for National Geographic News
Politicos take note: Where people are assigned to vote can influence how they vote.
Researchers in a new study found voters were more likely to approve a school-funding initiative if they were assigned to cast their ballot at a school.
Numerically the effect was small: In the precincts analyzed, the initiative earned 2 percent more votes at schools than it did from voters assigned to churches, community centers, and other locations.
But "it's big in [the] sense that it would be big enough to tip the scales in a close election," said study leader Jonah Berger, an assistant professor of marketing at the University of Pennsylvania in Philadelphia.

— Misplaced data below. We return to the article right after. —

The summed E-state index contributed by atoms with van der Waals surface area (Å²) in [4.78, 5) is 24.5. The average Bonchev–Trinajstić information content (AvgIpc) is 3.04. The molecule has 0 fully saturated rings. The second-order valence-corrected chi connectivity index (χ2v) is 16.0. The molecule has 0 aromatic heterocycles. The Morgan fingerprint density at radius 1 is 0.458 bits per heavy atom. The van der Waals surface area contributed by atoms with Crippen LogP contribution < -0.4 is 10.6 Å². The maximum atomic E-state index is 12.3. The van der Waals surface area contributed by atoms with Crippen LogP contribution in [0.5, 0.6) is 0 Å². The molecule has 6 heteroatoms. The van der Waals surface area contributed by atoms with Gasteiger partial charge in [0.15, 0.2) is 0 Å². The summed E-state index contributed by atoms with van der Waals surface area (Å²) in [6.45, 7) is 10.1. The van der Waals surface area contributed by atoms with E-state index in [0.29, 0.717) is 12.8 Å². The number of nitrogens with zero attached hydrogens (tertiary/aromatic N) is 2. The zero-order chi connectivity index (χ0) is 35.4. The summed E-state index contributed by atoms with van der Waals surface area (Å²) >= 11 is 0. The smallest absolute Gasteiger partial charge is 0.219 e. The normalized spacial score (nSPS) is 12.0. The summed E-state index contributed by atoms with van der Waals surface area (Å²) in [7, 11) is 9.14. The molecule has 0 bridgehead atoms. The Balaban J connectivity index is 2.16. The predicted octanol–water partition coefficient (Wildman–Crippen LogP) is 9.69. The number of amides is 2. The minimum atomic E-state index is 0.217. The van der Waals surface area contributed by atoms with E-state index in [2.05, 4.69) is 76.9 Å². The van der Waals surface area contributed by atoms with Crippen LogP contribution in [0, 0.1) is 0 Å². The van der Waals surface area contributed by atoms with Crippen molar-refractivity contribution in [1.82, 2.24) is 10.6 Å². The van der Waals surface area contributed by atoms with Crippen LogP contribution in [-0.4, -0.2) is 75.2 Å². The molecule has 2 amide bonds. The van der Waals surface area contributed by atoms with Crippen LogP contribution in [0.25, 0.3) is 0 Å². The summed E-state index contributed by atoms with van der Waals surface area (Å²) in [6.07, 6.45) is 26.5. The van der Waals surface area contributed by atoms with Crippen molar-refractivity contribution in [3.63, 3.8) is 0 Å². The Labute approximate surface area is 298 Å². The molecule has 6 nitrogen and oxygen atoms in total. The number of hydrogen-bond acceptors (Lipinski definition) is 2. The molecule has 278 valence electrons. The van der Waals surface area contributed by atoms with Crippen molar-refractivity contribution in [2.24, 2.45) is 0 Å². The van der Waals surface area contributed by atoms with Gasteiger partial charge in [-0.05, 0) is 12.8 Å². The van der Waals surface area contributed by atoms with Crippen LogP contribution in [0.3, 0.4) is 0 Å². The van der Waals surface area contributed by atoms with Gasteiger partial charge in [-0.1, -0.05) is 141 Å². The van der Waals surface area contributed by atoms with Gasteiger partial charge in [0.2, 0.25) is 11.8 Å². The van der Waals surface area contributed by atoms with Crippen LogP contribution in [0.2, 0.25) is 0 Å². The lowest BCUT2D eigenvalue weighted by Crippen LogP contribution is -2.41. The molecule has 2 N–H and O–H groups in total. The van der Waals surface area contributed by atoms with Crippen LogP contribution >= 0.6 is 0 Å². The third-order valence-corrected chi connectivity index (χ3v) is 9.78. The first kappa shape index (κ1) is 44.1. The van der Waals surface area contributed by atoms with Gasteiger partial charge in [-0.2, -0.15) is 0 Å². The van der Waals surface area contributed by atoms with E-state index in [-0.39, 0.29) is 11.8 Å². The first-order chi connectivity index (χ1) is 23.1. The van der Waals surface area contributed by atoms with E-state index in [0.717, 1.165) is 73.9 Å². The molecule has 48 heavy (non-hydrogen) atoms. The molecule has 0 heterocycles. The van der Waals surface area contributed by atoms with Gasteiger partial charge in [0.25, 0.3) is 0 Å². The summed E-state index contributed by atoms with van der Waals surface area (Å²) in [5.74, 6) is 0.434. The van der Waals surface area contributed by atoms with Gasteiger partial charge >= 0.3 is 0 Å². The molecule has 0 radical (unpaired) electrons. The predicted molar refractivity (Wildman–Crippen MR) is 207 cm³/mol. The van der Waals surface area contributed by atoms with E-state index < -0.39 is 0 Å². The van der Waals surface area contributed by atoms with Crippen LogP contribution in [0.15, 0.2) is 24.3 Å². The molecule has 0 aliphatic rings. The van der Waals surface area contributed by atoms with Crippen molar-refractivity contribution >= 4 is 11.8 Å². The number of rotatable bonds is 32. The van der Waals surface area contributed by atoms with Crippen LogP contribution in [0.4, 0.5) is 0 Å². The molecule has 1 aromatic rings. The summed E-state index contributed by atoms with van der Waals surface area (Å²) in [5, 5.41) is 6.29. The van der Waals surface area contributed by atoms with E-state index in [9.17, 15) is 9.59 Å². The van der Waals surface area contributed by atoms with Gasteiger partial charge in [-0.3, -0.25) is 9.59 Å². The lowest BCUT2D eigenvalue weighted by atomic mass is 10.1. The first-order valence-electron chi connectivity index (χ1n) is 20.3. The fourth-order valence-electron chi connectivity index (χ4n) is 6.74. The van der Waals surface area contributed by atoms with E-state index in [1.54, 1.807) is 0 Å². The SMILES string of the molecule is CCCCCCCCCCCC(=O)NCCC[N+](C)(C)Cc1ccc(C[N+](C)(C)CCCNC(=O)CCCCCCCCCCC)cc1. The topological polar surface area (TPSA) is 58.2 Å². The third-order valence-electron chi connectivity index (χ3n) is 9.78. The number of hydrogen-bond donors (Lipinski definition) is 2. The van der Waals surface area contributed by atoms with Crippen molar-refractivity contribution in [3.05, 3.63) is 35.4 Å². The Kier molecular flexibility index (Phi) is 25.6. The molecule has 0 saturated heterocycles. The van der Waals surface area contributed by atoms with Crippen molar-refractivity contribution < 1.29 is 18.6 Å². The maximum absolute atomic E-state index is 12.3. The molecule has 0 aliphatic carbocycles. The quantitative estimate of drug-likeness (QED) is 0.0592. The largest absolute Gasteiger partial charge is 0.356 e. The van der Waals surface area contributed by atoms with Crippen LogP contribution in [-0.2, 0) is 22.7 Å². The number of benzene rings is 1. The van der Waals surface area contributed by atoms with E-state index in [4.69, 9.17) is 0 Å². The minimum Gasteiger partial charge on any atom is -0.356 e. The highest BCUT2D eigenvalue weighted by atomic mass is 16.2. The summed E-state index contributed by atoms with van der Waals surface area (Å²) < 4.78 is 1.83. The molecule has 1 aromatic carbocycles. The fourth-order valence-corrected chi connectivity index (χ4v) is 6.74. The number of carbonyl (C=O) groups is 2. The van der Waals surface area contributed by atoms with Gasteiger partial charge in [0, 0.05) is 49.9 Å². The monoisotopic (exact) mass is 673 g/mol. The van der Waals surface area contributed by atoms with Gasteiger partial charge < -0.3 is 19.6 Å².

For example, in 2000, George W. Bush defeated Al Gore by 0.009 percent of the votes officially counted in Florida to win the U.S. presidency.
The research appears online today in the journal Proceedings of the National Academy of Sciences.
The study supports the psychological concept known as "behavioral priming"—that simple stimuli in the environment can influence judgment and behavior.
In a classic example, students shown a picture of a library subsequently spoke quieter than students shown a control image.
In another study, people left a lab slower if they had been exposed to words such as "bingo" and "Florida" rather than to controls.
Presumably the subjects associated bingo and Florida with often slower seniors, experts say.
"Similarly, voting in a school may activate school relevant norms that one should support public education," study co-author Marc Meredith of the Massachusetts Institute of Technology said in an email.
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